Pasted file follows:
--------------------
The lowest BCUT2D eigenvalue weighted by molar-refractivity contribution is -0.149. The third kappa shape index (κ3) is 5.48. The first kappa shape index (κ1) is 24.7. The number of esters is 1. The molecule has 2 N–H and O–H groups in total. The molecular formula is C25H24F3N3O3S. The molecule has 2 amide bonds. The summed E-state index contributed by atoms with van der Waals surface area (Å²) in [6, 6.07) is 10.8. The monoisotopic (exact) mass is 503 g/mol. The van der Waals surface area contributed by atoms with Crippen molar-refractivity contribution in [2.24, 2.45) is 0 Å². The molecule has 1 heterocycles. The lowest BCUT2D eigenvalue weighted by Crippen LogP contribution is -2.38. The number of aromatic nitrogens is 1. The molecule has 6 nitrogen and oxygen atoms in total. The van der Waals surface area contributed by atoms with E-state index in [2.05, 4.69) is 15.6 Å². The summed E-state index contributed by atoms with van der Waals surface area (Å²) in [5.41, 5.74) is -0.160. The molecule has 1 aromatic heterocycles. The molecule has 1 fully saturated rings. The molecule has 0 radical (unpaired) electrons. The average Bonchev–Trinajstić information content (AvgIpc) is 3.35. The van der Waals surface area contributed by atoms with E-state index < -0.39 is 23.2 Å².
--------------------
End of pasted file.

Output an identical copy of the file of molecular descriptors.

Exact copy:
The lowest BCUT2D eigenvalue weighted by molar-refractivity contribution is -0.149. The third kappa shape index (κ3) is 5.48. The first kappa shape index (κ1) is 24.7. The number of esters is 1. The molecule has 2 N–H and O–H groups in total. The molecular formula is C25H24F3N3O3S. The molecule has 2 amide bonds. The summed E-state index contributed by atoms with van der Waals surface area (Å²) in [6, 6.07) is 10.8. The monoisotopic (exact) mass is 503 g/mol. The van der Waals surface area contributed by atoms with Crippen molar-refractivity contribution in [2.24, 2.45) is 0 Å². The molecule has 1 heterocycles. The lowest BCUT2D eigenvalue weighted by Crippen LogP contribution is -2.38. The number of aromatic nitrogens is 1. The molecule has 6 nitrogen and oxygen atoms in total. The van der Waals surface area contributed by atoms with E-state index in [2.05, 4.69) is 15.6 Å². The summed E-state index contributed by atoms with van der Waals surface area (Å²) in [5.41, 5.74) is -0.160. The molecule has 1 aromatic heterocycles. The molecule has 1 fully saturated rings. The molecule has 0 radical (unpaired) electrons. The average Bonchev–Trinajstić information content (AvgIpc) is 3.35. The van der Waals surface area contributed by atoms with E-state index < -0.39 is 23.2 Å².